Now, Brother Spencer, I have watched over this company with my utmost diligence. My counselors have efficiently co-operated with me. In so doing we have done it in view of the worth of precious souls; and I firmly believe no company of Saints has ever crossed the Atlantic with less disorder, disaffection, or complaining, or with more of a salutary happy influence exerted upon all people, under all circumstances, which have surrounded us: for all this I feel thankful, indeed, to my Heavenly Father, and believe it will be comforting to you and the Saints generally, in Britain, to know of it. We are thankful for their faith and fervent prayers, the benefits of which we have richly realized. When they come out may they, as we have been, be led forth in much mercy, and be spared the many evils too often connected with such a journey.
Brother Cahoon returns thanks for your kind letter received here, and in view of your receiving this thought is best to defer writing till we had seen your children. We have not had a word from them yet, but we rejoice in the hope of seeing them soon and our dear kinsfolk. Brother Samuel, Brother Scovil, and my counselors join with me in sentiments of high esteem towards yourself and family, and which you every prosperity and happiness in accelerating the speed of the work; and may the blessings of God and good men abound unto all such as have ministered to our wants, or may, to yours and all the faithful.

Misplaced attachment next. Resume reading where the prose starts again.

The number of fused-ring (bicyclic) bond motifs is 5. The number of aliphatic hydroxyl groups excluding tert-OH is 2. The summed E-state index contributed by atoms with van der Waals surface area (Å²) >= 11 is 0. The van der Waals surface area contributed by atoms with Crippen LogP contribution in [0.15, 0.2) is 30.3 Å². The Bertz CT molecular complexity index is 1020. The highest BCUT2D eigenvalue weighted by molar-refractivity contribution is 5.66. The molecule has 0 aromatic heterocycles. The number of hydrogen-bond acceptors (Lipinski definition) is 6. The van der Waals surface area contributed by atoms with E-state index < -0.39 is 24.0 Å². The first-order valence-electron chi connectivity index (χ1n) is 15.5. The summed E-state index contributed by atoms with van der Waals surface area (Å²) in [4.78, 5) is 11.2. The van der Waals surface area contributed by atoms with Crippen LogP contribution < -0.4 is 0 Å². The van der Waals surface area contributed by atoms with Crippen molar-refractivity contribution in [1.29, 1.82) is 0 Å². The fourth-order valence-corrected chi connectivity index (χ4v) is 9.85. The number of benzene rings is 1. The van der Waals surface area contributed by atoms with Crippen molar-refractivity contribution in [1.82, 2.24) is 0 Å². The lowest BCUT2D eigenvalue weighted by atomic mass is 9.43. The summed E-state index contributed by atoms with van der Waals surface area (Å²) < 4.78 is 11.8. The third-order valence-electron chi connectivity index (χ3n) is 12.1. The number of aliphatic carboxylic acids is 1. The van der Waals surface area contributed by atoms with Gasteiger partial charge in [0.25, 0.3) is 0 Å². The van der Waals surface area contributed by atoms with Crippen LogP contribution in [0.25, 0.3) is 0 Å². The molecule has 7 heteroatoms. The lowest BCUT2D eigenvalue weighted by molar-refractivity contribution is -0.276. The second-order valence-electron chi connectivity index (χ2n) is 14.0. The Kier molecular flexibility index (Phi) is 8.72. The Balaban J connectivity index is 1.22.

Farewell, as ever, your fellow servants for righteousness sake,
F. [Franklin] D. Richards,C. H. Wheelock,A. [Andrew] Cahoon,
S. [Samuel] W. Richards. [p.205]
BIB: Richards, Franklin D., [Letter] Latter-day Saints' Millennial Star. 10:13, (Jul 1, 1848), p. 203-05. (CHL)